As the holidays approach, we’re putting special focus on helping our e-commerce clients become as successful as possible in an increasingly competitive atmosphere. We know for a fact that fantastic products and a lovely site design simply aren’t enough to ensure the kinds of conversions our clients need.
Keeping our clients competitive will instead rely upon ensuring their sites are being updated in accordance with SEO best practices.
Proper Keyword Usage
Keep in mind it’s no longer necessary to consciously cram a certain keyword percentage onto any web page. Google’s gotten a lot smarter, not only about recognizing keywords, but recognizing the words you’d expect to find side-by-side with those keywords. With that being said, the keyword should be in the product title and description.
Usually, this just makes good sense. If you’re selling a pair of “Ugg Boots,” then the title of that page is going to be “Ugg Boots.” “Ugg Boots” will also be the keyword. You’ll probably use the words “boots” a few more times. You might also describe the materials used to construct the boots, where and when you might want to wear them, and more.
What you don’t want to do is go overboard. You’ll bore the end user and convince Google you’re keyword stuffing.
Product descriptions are where most e-commerce sites fall down on the job. There is a temptation to provide minimal product descriptions, or to simply cut and paste the manufacturer’s descriptions.
We must find interesting and informative ways to present each product to the end user. These descriptions must be unique. Research tells us 150 to 300 words is ideal for products. If a merchant has several products that differ only in color and size, it’s good to group them with a drop-down menu so one page (and one unique product description) suffices for all of them.
It’s important not to neglect category pages. Each category page should serve as a 500-word article about the products people will find.
There are multiple opportunities to make these pages useful by providing mini buying guides, size guides, or style guides on these pages. For example, perhaps “Women’s Shoes” is your category page. You can spend a paragraph telling people what kinds of shoes you carry, but that will only account for about 100 words of text.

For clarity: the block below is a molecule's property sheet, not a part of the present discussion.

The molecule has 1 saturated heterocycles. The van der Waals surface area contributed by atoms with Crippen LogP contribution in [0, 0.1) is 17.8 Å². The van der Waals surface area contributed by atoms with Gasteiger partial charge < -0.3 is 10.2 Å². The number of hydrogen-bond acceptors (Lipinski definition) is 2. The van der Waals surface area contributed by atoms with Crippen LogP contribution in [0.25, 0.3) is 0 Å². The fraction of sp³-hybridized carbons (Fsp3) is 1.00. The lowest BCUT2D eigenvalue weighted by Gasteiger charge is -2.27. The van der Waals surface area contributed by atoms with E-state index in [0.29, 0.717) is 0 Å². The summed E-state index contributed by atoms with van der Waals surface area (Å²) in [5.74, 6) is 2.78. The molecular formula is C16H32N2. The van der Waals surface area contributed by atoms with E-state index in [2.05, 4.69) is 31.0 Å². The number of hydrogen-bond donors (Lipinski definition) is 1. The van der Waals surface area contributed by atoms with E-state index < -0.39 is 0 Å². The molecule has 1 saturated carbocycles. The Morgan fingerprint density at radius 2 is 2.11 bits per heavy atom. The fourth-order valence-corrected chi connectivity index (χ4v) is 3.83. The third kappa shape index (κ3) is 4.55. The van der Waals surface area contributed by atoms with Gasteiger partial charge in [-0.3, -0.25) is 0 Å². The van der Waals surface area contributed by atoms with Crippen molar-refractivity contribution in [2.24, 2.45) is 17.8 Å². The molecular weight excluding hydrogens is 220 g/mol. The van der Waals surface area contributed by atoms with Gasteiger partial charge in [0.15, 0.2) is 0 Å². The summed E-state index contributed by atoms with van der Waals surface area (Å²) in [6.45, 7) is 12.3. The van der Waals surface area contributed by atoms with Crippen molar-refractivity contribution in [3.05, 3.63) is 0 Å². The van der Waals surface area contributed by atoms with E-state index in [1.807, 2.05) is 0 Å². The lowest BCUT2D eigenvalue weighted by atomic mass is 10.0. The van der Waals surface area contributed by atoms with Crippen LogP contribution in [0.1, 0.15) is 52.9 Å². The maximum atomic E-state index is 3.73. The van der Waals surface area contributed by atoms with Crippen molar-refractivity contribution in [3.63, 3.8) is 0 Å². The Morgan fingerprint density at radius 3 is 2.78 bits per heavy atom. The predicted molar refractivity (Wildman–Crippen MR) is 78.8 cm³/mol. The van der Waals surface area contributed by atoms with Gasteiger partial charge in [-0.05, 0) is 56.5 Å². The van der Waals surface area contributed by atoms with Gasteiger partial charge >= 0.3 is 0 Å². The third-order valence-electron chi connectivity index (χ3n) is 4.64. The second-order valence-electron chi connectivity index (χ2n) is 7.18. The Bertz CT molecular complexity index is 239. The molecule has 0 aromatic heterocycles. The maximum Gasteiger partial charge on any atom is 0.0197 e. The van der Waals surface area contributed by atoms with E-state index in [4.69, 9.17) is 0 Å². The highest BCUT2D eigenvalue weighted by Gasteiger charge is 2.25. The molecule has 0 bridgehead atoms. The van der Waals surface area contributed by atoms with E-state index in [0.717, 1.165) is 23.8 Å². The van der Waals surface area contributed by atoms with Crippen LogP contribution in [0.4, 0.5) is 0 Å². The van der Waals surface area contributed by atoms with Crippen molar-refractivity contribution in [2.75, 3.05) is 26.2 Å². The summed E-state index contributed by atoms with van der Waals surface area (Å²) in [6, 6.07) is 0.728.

You could flesh out the other 400 in a useful way by adding “Choose the Shoe for Every Occasion,” then discussing which shoes are right for which occasions and locations, with examples and links to specific products. Again, make sure category groupings make sense and that there are not too many of them so that you don’t end up with a glut of repetitive content.
We should always be looking for other opportunities to post useful content. Instruction manuals, gift guides, how-to infographics and other information can be placed at appropriate intervals on the e-commerce site to help it rank better overall.
It’s incredibly important to help our clients gather as many product reviews as possible. These add fresh content to the site and provide social proof as to why the customer should trust any given product. E-mail marketing focusing on “thank you for purchasing” and “review this product” letters as well as site design will help ensure that a steady stream of product reviews continues to flow.
Of course, this also means our site design must remain conducive to gathering e-mail addresses from customers when they’ve finished purchasing a product.
Some e-commerce experts suggest putting a social sharing button on every page, but this is risky. Few people share products they’re buying unless those products are especially clever and cool. Meanwhile, a low number of shares could convince some buyers the product isn’t worthwhile, reducing conversion rates.
Cleaning up the Back End
Much of SEO occurs on the back end, and e-commerce is no exception. It’s important to look to the details below to ensure we give our clients a fighting chance:
- Alt Text
- XML Site Maps
- Page Speed
- Easy, SEO Friendly Product URLs
- Meta Data
Page speed is especially important, as customers are incredibly likely to abandon their shopping carts if a slow load time impedes their progress in any way.
While most of these best practices are little more than Fair Marketing’s standard operating procedure, it’s still a great idea to brush up on them. Our clients need us to bring our A-game right now!